I think we’ve all been on the couch at one point watching a movie or a TV show and been distracted by the steady stream of information that comes from our phone. As we’ve annotated videos this week, I’ve noticed that I’m much more engaged with a video if I know I’m waiting for that annotation. At the end of the movie Music and Lyrics with Drew Berrymore and Hugh Grant, they play an “old” music video that has a pop up annotations every so often with updates or behind the scenes information on the song, taken as a riff off of VH1 “Pop-Up Videos” such as this “My Heart Will Go On” from Titanic

While the pop up sound can get mildly annoying, ultimately your brain is being stimulated with this extra information that is coming up, and it often helps you to understand what you’re seeing and retain it further. While the video I made below was silly, it was interesting to see how captions can be used to enhance a video (particularly when it involves animals)

Finally, in terms of annotating images, I believe thinglink works in a similar way to Tropy or my particular favorite NVivo. While it doesn’t have the same capabilities in terms or comparison of metadata or sections of images, it does allow the user to mark areas of an image that are important such that information is not lost. In the same way that old photographs that are annotated on the back with things like “Lola Lee and Richard Wedding, 10/8/1960 Colesville, MD”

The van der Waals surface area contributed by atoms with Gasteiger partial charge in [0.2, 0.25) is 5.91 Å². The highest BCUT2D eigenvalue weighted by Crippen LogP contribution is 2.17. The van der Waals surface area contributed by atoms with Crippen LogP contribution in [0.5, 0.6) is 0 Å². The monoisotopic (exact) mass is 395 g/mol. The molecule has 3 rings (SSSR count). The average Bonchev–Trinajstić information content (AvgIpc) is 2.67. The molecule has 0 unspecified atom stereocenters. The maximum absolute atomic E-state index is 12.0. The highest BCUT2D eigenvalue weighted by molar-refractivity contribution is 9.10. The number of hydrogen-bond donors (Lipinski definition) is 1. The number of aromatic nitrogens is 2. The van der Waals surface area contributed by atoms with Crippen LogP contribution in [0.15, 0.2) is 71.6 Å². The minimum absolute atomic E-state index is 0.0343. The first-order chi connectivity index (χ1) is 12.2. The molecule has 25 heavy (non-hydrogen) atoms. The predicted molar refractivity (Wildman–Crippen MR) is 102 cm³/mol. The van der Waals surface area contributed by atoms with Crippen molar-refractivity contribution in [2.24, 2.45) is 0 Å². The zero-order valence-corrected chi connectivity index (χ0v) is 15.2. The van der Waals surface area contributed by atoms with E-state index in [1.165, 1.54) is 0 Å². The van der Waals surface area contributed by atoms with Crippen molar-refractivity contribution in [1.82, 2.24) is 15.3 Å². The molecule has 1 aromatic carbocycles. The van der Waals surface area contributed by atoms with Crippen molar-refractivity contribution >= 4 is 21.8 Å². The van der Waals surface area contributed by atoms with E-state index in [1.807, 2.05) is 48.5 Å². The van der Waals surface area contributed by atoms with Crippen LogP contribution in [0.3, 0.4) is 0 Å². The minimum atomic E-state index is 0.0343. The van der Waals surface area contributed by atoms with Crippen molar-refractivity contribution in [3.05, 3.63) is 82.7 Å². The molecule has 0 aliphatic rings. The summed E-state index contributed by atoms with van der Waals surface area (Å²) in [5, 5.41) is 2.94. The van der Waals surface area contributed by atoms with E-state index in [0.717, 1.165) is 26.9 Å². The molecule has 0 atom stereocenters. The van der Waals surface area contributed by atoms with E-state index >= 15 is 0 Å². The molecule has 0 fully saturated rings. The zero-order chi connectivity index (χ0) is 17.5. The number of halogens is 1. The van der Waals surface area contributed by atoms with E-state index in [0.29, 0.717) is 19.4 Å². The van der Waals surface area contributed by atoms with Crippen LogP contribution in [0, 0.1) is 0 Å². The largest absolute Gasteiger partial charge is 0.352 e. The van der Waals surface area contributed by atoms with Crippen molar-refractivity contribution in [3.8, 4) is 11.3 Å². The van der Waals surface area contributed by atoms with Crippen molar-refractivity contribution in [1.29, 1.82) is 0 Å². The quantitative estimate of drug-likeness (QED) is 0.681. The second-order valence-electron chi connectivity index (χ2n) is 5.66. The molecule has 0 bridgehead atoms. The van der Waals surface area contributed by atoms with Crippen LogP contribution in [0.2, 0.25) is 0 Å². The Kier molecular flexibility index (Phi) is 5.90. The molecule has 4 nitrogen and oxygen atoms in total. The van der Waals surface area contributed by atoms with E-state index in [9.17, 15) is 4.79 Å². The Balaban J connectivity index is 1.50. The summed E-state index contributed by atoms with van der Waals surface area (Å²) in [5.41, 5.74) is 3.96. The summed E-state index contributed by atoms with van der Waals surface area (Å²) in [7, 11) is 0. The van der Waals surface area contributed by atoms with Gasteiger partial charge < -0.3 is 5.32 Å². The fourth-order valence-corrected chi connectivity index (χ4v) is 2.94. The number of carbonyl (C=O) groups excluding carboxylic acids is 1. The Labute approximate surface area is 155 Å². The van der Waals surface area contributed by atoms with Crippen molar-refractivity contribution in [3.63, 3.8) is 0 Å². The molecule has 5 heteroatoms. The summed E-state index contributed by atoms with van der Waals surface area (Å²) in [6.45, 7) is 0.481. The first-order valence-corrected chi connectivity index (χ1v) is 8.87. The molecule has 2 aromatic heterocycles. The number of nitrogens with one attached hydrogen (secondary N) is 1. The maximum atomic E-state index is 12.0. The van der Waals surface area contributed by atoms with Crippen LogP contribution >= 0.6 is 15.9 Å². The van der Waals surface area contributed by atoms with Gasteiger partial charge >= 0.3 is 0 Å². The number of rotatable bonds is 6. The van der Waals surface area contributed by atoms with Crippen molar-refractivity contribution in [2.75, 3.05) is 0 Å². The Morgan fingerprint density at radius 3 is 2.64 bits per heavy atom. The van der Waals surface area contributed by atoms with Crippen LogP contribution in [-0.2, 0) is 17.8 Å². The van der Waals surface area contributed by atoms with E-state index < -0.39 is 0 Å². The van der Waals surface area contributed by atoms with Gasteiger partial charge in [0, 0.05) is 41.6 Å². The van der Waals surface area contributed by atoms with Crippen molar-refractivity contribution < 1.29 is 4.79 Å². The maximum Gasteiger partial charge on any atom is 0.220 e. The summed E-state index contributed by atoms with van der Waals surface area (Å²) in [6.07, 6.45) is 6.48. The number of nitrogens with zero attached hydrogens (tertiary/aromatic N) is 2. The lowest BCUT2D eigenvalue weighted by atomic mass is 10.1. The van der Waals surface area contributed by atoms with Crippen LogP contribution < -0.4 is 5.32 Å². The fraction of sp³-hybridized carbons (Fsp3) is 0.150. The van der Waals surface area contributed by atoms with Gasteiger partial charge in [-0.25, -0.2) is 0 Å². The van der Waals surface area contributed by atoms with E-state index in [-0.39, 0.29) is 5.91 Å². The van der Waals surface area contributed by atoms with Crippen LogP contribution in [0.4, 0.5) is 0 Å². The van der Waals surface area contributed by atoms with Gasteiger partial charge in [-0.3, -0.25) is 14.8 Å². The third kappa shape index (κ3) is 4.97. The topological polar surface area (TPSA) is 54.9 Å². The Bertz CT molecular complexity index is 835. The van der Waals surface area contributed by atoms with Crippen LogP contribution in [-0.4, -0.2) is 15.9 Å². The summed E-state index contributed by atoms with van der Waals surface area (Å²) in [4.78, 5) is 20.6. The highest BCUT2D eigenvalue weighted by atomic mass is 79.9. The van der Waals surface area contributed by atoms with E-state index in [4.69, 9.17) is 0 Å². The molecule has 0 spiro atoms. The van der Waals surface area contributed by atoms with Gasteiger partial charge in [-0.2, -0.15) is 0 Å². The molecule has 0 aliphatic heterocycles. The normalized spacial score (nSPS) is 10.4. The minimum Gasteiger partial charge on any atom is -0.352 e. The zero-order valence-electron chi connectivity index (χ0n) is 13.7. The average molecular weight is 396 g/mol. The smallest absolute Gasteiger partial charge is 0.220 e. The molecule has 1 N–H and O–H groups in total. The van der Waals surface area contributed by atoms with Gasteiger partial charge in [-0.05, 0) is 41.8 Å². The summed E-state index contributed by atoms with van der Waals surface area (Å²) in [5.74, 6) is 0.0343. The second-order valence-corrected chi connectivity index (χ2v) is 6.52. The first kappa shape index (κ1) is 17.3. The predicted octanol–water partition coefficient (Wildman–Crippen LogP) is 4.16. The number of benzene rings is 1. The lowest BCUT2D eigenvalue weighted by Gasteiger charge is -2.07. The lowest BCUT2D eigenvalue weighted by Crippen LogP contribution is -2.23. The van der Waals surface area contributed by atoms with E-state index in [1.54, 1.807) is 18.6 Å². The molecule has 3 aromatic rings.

These annotations preserve the memory of the physical photo, just as metadata can do the same for a digital image. For images that are not necessarily family photos but works of art as we’ve looked at, annotations allow an interesting way to preserve your research. Here, I’ve linked the ThingLink I made with 5 images of art pieces that I’m looking at for my Master’s thesis. The annotations allow me to ask questions of the image that I can think about and continue to ask myself as I go through the annotations, it allows you to link out to other research or media. Essentially it allows you to preserve the memory of your research thoughts. Rather than viewing an image, thinking that something is interesting and then writing it down but not remembering what it means the next time you look at it, or worse, not writing it down at all and forgetting everything you had thought.